What would the answer to this question be: IS RIDING PILLION MORE DIFFICULT THAN ACTUALLY RIDING A BIKE? If someone asked me this question and if I happened to have got used to only the Pulsar 220 and no other bike in India, my answer would surely be, "yes". For the past couple of days I allowed my brother to ride his bike ( allowed him to ride his bike!) while I experienced what it was like in the back seat. Honestly, now I've a bit of a sore bottom. The seat is grippy, the brakes, when applied, give you the vicarious sense of hitting a concrete wall head-on and the engine is a rocketship. Whenever he braked using even 50% of its might, I so violently moved forwards and hit him that I started to resist my movement to save his back. Alas, it took a toll on me; the constant rubbing action was becoming a bit too uncomfortable for my liking. When I sighed relief that all the braking was over, he would twist the throttle and I would be moving backwards towards the edge of the seat so quickly that it again hurt me (you know where!); except that in the opposite direction. Ouch!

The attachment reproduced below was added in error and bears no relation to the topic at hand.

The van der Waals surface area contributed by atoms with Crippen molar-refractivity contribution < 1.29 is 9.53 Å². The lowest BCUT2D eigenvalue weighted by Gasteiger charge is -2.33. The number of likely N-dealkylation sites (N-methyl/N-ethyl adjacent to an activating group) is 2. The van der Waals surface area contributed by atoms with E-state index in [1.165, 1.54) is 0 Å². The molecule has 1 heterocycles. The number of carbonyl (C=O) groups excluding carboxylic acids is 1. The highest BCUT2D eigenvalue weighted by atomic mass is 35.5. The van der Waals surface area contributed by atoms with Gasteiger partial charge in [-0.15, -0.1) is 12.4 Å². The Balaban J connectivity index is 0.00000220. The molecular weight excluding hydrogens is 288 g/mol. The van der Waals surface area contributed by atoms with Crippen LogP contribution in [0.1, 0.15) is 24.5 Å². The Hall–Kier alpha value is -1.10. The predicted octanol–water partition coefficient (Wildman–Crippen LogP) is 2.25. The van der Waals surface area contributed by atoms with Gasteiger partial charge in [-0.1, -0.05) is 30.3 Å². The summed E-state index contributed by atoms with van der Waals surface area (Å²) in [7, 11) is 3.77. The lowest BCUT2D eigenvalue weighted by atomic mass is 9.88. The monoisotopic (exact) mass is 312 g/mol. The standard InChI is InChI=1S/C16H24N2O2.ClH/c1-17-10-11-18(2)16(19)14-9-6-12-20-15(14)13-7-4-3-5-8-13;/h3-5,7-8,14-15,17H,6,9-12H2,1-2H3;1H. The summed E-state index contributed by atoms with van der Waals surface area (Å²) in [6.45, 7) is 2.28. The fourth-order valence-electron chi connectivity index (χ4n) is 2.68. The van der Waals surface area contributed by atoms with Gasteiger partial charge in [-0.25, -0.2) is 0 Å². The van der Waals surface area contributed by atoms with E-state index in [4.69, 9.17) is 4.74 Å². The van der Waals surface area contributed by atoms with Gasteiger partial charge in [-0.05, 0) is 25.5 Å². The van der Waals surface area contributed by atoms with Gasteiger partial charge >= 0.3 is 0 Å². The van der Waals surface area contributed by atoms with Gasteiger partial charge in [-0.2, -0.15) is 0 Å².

This bike is too powerful for city commutes. The throttle is wafer-without-chocoloate crisp and that always sends the revs soaring high even when you don't need it; modulating the throttle at very low speeds is just shy of impossible. And, BTW, like g-force, I've named the forces I experienced on the Pulsar 220 as the p-force! And unlike the g-force which is measured in m/s/s, p-force will be meausured in the number of minutes it takes for the hurt to heel!